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The Vanishing Physician-Scientist?

The Vanishing Physician-Scientist?

Edited by Andrew I. Schafer
Copyright Date: 2009
Edition: 1
Published by: Cornell University Press,
Pages: 304
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  • Book Info
    The Vanishing Physician-Scientist?
    Book Description:

    Throughout history, physicians have played a vital role in medical discovery. These physician-scientists devote the majority of their professional effort to seeking new knowledge about health and disease through research and represent the entire continuum of biomedical investigation. They bring a unique perspective to their work and often base their scientific questions on the experience of caring for patients. Physician-scientists also effectively communicate between researchers in the "pure sciences" and practicing health care providers. Yet there has been growing concern in recent decades that, due to complex changes, physician-scientists are vanishing from the scene.

    In this book, leading physician-scientists and academic physicians examine the problem from a variety of perspectives: historical, demographic, scientific, cultural, sociological, and economic. They make valuable recommendations that-if heeded-should preserve and revitalize the community of physician-scientists as the profession continues to evolve and boundaries between doctors and researchers shift.

    eISBN: 978-0-8014-6242-9
    Subjects: Health Sciences

Table of Contents

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  1. Front Matter
    (pp. i-vi)
  2. Table of Contents
    (pp. vii-viii)
  3. Preface
    (pp. ix-xii)
  4. Introduction
    (pp. 1-16)
    Andrew I. Schafer

    Few members of the general public are even aware that much of the original research which has driven progress in medical knowledge throughout history has been conducted by physicians who are themselves directly involved in the practice of medicine.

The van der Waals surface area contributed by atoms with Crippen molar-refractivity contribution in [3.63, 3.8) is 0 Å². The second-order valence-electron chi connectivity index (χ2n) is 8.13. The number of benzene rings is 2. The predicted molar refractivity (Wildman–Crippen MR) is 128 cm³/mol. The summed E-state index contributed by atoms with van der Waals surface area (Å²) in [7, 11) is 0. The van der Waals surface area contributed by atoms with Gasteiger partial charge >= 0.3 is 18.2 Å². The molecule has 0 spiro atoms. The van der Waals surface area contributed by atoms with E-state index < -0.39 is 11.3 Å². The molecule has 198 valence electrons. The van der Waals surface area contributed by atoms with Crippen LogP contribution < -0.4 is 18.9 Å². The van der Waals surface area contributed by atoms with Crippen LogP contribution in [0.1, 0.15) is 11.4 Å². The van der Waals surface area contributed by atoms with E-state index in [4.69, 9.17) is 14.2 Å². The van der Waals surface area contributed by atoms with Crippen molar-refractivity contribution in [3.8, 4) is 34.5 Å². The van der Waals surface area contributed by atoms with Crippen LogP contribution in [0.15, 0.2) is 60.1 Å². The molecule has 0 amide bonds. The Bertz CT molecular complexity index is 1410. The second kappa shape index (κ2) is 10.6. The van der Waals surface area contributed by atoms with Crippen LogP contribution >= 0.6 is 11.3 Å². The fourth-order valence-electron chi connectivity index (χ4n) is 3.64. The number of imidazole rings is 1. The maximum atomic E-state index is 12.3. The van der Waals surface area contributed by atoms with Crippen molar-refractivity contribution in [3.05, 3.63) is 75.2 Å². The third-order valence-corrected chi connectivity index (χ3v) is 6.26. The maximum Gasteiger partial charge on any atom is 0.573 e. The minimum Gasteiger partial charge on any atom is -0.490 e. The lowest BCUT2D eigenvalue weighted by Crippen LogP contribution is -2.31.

Yet throughout history physicians have played a central role in advancing the science of medicine. They have brought to medical research the unique perspective of being able to ask questions inspired by their personal experience of caring for patients. Indeed, during the first half of the twentieth century, the physicianʹs position as a ʺtranslatorʺ of medical research predominantly took the route...

  5. 1 History of the Physician as Scientist
    (pp. 17-38)
    Andrew I. Schafer

    While physicians have played a pivotal, often leading role in medical investigation throughout history, the manner of their involvement in the research enterprise has evolved over time. As the ability or even necessity of physicians also to function as scientists is increasingly questioned in todayʹs era of extraordinarily rapid advances in the biomedical sciences, it is instructive to begin the discussion with a historical perspective. In this chapter I first illustrate why and how physicians have pioneered many of the great breakthroughs in medical science, and then provide an overview of their central but ever-changing role in the medical research...